Raising Polite, Polished, & Powerful Communicators: Article 1–“Thank You”

“Why Teach Kids to Say Thank You”


(excerpted from my book:  “30 Days to Taming Your Kid’s Tongue”)

“Ingratitude to man is ingratitude to God.” So said Samuel ibn Naghrela , Jewish scholar & poet.

Story has it that when Uncle Bill offered Little Johnny an orange, he accepted it without a word.

“Little Johnny”, his mother asked, “What are you going to say?”

“Peel it!” he exclaimed.

Parents, teachers, and most individuals who regularly work with or around children would readily agree that there is an ingratitude epidemic among today’s young people. It seems that most parents have forgotten that teaching children to express appreciation for the gifts or kindnesses others extend to them is basic to good manners. It pays to begin early on so that being thankful becomes a habit that follows your children throughout their entire lives.  Here are just a few of the reasons why children must learn to say “Thank you”:

  • It subconsciously teaches them that they are not entitled to the things they are given.
  • It teaches them to acknowledge another person’s generosity or sacrifice on their behalf.
  • It makes them more conscious of being mannerly in other ways.

It makes the giver feel good to be appreciated.

While you need to train your children to get into the habit of  expressing appreciation to others, it is more important to teach them to develop a heart of gratitude. To this end, some parents proactively expose their children to the lifestyle of the less fortunate by taking them on a trip to the disadvantaged side of town or the other side of the world to see how the less fortunate live. They know how easy it is for their kids to get comfortable in their little bubble of abundance and develop an erroneous view of the real world. Once Jesus healed ten men suffering from leprosy—one of the most isolating and dreaded diseases of the day. He expressed dismay when only one of them, who happened to be foreigner, returned to say thank you.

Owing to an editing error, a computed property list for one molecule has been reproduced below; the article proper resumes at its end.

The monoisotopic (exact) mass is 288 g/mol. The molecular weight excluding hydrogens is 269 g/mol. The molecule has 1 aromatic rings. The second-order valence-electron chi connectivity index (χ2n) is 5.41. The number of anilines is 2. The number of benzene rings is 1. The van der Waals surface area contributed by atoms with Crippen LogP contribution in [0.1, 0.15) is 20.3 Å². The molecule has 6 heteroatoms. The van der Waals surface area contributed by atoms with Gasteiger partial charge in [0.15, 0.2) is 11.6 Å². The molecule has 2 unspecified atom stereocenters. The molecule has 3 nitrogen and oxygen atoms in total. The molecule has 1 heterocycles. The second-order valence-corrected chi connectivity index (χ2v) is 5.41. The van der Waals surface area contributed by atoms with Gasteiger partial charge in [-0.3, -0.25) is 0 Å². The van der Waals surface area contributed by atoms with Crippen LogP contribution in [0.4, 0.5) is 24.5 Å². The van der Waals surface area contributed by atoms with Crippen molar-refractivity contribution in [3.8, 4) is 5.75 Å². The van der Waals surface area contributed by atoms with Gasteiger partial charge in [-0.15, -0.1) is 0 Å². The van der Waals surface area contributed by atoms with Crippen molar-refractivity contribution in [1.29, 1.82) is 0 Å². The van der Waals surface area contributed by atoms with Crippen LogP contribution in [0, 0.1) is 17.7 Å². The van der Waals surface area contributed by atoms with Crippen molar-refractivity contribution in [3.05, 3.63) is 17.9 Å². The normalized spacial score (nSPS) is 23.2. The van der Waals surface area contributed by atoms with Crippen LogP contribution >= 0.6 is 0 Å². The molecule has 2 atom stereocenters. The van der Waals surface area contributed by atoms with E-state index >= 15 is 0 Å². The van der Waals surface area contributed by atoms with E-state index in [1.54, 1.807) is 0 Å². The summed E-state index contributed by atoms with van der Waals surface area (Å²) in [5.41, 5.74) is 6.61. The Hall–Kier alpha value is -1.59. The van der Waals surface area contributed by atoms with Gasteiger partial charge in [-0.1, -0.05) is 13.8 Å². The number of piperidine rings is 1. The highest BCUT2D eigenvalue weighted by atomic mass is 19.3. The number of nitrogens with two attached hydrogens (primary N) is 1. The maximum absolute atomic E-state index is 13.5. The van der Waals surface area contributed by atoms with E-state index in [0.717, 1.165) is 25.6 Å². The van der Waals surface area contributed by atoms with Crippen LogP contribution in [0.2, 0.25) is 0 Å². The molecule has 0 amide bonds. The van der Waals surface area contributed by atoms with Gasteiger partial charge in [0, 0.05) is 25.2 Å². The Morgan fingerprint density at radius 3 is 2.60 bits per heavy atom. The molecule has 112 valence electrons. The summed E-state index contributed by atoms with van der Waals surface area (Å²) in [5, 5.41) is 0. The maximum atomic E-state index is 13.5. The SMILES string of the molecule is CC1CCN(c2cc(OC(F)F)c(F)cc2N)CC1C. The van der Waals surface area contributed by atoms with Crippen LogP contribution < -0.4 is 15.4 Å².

He fell to the ground at Jesus’ feet, thanking him for what he had done. This man was a Samaritan. Jesus asked, “Didn’t I heal ten men? Where are the other nine? Has no one returned to give glory to God except this foreigner?” Luke 17:16-18 NLT

 Good parents remind their children that every gift comes from God (James 1:17); thus, when they are ungrateful to others, they are actually ungrateful to God.

When you fail to teach your children to say “Thank you”, the consequences are always negative:

  • It gives them the false impression that the world revolves around their needs, their desires, and their whims.
  • It leaves a vacuum in their character where respect should be.
  • It lessens their chances of making positive and influential first impressions.
  • It makes them selfish and thoughtless when it comes to the rights and desires of others.
  • It puts them at a greater risk for failed marriages and poor parent/child relationships.
  • It lessens their chances for job advancement as an adult because they are unable or unwilling to express appreciation.

Manners matter and there is no time like the present to make instilling them a priority in your child’s life. Here are a few practical ways you can teach your children to make saying

“Thank you” part of their normal behavior:

Be consistent in saying “Thank you” to your children, your spouse, and everyone else in your circle of interaction.

  • Be consistent in expecting and requiring your children to say “Thank you” to you and any one who compliments them or extends a kind deed to them. You may even have to prep small children before their birthday parties or special times to say “Thank you” for every gift received. Even if they don’t like the gift or already own a similar item, “Thank you” is the only appropriate response.Teach them that they are not only thanking the person for the gift but for the effort in selecting it, buying it, and getting it to them.
  • Affirm their use of “Thank you” with “You’re welcome”.
  • Explain that being appreciated motivates people to continue their generosity.